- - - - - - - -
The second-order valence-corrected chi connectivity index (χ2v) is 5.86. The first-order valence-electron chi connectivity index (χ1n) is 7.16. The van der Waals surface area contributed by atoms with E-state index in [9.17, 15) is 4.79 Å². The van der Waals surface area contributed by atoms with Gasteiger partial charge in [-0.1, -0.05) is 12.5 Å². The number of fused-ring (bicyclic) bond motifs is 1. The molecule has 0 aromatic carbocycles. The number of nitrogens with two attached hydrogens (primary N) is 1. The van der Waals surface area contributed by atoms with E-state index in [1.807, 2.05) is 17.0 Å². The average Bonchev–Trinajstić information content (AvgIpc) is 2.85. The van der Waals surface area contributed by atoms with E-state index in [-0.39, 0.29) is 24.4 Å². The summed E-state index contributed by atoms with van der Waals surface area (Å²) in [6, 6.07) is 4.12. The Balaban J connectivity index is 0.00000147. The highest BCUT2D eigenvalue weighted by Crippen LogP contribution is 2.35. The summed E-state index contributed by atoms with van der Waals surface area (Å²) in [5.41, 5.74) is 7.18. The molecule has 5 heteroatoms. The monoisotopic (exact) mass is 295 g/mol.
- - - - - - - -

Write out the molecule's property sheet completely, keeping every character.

The second-order valence-corrected chi connectivity index (χ2v) is 5.86. The first-order valence-electron chi connectivity index (χ1n) is 7.16. The van der Waals surface area contributed by atoms with E-state index in [9.17, 15) is 4.79 Å². The van der Waals surface area contributed by atoms with Gasteiger partial charge in [-0.1, -0.05) is 12.5 Å². The number of fused-ring (bicyclic) bond motifs is 1. The molecule has 0 aromatic carbocycles. The number of nitrogens with two attached hydrogens (primary N) is 1. The van der Waals surface area contributed by atoms with E-state index in [1.807, 2.05) is 17.0 Å². The average Bonchev–Trinajstić information content (AvgIpc) is 2.85. The van der Waals surface area contributed by atoms with E-state index in [-0.39, 0.29) is 24.4 Å². The summed E-state index contributed by atoms with van der Waals surface area (Å²) in [6, 6.07) is 4.12. The Balaban J connectivity index is 0.00000147. The highest BCUT2D eigenvalue weighted by Crippen LogP contribution is 2.35. The summed E-state index contributed by atoms with van der Waals surface area (Å²) in [5.41, 5.74) is 7.18. The molecule has 5 heteroatoms. The monoisotopic (exact) mass is 295 g/mol.